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[Summer’16 Internship] Zombie Snails: Lights, please

After a long and difficult time discovering the buccal ganglia, I recommend using a microscope with at least 6-8 Watt LED bulbs or else you will struggle to find the right area. The buccal ganglia is almost bikini-shaped as shown in the previous log from Ramakrishnan et al. 2014 and is seated directly behind the mouth. Best of luck!

By Nancy Sloan


[Summer’16 Internship] Zombie Snails: A new target

Upon reading a new paper, I have determined a new location for the electrode (when I get that point in the experiment): the esophageal trunk! Ramakrishnan et al. in 2014 studied the buccal A cluster (BAC) cells that fill up the buccal ganglia, 40 in each. These cells vary in location, size, and the cluster that they’re in but essentially are responsible for telling different muscles to move, like opening the mouth or bringing the radula to the surface. All of these BACs have axonal projections through different nerves branching from the ganglia that we’ve talked about before: the lateral buccal neuron (LBN), the posterior buccal neuron (PBN), the esophageal trunks (ETs), and a few through the cerebro-buccal connective (CBC) that all then connect to different muscles. However, every one of these BAC projections goes through the esophageal trunks and none go through the ventro-buccal nerve. My plan was to attach the electrode to the trunk of the lateral and ventral buccal nerves, which is technically still okay, but only one nerve will be receiving signal. In the picture below from Ramakrishnan’s paper, you can see that there are connections in every neuron except for the VBN with the lightest grey view.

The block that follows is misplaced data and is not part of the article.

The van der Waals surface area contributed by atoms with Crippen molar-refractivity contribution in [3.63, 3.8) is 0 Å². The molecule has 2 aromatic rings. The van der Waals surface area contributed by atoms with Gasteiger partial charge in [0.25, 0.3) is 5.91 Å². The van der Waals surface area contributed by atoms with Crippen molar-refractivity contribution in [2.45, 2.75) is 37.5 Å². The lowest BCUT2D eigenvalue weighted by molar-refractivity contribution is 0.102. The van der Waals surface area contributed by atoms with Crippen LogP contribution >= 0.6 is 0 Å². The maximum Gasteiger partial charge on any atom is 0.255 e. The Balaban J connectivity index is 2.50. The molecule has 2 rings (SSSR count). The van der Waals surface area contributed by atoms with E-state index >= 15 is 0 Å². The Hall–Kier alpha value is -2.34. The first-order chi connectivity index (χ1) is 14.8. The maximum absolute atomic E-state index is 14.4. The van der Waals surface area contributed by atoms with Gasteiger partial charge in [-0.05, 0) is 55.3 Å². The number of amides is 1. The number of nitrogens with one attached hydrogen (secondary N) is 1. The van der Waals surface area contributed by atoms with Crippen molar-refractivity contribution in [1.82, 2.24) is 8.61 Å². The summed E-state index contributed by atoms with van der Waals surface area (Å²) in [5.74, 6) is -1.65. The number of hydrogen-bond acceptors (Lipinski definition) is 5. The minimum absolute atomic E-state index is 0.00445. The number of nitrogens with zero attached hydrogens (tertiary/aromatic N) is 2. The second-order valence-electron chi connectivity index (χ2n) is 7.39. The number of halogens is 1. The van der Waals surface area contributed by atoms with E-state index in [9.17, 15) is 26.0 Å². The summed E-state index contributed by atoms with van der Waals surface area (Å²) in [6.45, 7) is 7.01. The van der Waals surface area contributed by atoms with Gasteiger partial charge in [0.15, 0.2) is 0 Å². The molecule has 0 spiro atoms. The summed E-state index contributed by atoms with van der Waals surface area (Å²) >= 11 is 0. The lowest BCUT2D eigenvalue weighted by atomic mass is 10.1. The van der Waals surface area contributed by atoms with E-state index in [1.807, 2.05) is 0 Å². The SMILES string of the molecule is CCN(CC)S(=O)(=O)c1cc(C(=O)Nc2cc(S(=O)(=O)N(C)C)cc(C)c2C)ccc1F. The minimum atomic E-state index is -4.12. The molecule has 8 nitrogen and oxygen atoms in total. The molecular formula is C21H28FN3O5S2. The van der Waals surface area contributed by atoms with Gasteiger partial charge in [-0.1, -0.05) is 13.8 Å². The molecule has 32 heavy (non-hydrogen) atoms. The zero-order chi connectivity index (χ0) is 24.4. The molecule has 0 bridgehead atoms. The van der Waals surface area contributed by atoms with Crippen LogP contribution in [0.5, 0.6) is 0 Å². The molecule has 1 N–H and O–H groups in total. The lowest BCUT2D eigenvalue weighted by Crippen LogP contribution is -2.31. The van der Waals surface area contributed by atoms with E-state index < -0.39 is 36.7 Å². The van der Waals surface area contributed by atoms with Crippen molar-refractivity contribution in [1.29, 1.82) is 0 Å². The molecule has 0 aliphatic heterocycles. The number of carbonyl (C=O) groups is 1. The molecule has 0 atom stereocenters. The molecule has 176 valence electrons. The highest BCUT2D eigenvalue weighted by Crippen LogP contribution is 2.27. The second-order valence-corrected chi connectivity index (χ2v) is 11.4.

HENCE I will be placing the electrode around one of the esophageal trunks for a *hopefully* stronger signal. Until I get to the point of electrode placement, I am continuing the search for the buccal ganglia.

by Nancy Sloan


[Summer’16 Internship] Arduino, EEG, and Free Will: A big “duh” moment

I had been searching for a readiness potential for weeks, trying to sift through noise two orders of magnitude louder than the signal itself, with little success. This morning Greg, my research mentor, pointed out that since I’m using a bipolar electrode EEG, the op-amp is only magnifying the difference between the two leads over my secondary motor area, which happen to be just a few centimeters apart. The signal between the two electrodes is practically identical, which means I won’t be picking up much of anything. Instead, I want to amplify the difference between a lead over the SMA and another lead on some more neutral part of the head.

To do this, I’m placing one electrode over C3, a second electrode on the base of my occiput, and a reference electrode clipped to my left ear. Instead of buying medical grade EEG ear clips, I soldered two washers to a copper alligator clip.

Currently in MATLAB, I’m applying a 0.25 – 64 Hz bandpass Butterworth filter. This seems to be a good range for recognizing slow cortical potentials. I kept picking up EKG pulse artifacts when I used two grounds (one on my hand for EMG, one on my mastoid for EEG), so I’ve removed the EMG ground, which eliminated EKG as well as most cross-talk between the two channels.

By Patrick Glover